Craft beer’s success may be partly to blame here. As the most popular craft beer style is IPA, many brewers jumping into the non-alcoholic market tried brewing an alcohol-free version of their flagship hoppy beer. Things didn’t go well. As any dedicated IPA drinker can tell you, the fragile aromatics of hoppy beers fade quickly. In a NA beer, once the tropical fruit aromas fade, little defense is left against the familiar off-flavors often lurking within.

Beyond the off-flavors and generally unsatisfying experience of drinking American NA beers, there’s also the safety angle to consider. Unlike beer with alcohol in it, which inhibits the growth of nasty microorganisms like E. coli, listeria, and botulism, beer without alcohol is open to infection unless tunnel pasteurized, an expensive process often beyond the resources of smaller brewers, is employed. While some smaller brewers dispute the type of pasteurization required to keep their NA beers safe, their reluctance at discussing their internal processes (and whether their beer is pasteurized at all) is hardly confidence inspiring.

NA beer leaders such as Bill Shufelt of Athletic Brewing, Keith Villa of Ceria Brewing, and Garrett Oliver at Brooklyn Brewing make this point often in discussions with brewers. During a recent Craft Brewers Conference panel hosted by All About Beer’s editor John Holl, Villa made this point in stark terms, saying “The last thing we need in this category is for a craft brewer to make a product that accidentally got infected with a pathogen and makes somebody sick or kills them…We don’t want to hurt anybody. These are our customers, we want repeat customers, we don’t want to kill them.”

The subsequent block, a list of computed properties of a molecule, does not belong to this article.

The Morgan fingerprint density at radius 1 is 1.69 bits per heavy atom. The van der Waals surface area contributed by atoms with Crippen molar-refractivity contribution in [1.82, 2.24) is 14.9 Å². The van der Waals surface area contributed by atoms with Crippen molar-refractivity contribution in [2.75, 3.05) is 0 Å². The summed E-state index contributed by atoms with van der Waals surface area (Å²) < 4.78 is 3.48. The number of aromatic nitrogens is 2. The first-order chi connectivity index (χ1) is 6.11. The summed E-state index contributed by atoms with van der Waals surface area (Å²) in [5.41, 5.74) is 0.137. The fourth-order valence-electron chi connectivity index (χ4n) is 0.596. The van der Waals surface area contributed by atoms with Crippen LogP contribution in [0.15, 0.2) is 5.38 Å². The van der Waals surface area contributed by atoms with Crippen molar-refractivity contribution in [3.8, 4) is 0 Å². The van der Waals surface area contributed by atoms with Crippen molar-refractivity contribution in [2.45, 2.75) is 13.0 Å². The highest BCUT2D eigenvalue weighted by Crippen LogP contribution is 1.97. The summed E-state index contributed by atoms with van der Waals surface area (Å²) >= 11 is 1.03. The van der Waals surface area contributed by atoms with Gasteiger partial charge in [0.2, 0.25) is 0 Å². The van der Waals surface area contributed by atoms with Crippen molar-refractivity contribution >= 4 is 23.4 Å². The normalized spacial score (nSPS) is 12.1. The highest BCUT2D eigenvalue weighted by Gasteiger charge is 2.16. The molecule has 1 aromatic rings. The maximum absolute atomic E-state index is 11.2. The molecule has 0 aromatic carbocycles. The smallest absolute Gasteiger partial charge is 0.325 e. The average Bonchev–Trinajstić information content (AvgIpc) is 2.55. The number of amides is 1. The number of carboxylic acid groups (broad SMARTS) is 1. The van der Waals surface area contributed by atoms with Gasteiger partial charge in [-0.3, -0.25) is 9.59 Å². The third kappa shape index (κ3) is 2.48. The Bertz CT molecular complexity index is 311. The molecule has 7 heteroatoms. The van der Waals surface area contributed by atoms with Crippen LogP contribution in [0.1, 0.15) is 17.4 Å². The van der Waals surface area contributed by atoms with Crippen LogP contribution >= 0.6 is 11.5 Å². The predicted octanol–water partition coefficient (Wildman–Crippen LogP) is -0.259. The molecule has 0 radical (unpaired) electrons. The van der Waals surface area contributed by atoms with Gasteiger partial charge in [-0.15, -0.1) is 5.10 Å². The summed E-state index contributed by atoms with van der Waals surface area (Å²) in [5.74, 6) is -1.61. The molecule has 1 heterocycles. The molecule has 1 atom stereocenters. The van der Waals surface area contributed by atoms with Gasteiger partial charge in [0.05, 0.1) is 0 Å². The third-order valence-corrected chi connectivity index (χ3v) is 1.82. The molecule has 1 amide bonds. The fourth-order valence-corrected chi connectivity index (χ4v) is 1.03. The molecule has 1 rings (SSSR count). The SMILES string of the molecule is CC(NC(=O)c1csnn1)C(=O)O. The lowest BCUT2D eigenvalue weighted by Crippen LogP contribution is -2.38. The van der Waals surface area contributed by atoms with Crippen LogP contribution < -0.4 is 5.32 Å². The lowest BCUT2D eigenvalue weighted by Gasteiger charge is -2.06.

On that cheery note, the secret to finding a good NA beer is often the opposite of advice for finding a good craft beer: look for the biggest brewery’s beer you can find. With the resources and time necessary to produce safe and palatable beers, the largest breweries–especially European ones–produce the best NA beers . For my money, Guinness 0.0 and Heineken 0.0 are two of the best options. Widely available in distribution, both of these NA beers largely mimic their corporate flagship siblings. In the US, the NA version of Blue Moon is also excellent. And while these beers may not blow your mind, when it comes to NA beer that actually tastes like beer, they nail it. For American craft brewers, Sam Adams Just the Haze is a rare standout in the IPA style. 

I’d also recommend folks seek flavors beyond the traditional hoppy IPA or clean lager profiles that so often serve to highlight common NA off-flavors. Dark and sour beers, including those from Athletic Brewing, serve up flavor without sacrificing the beer experience and do a good job of masking any potential off-notes.

Managing your booze intake doesn’t mean settling for bland sips. If NA beer isn’t working for you, just remember water is always an option. Just make mine a hop water.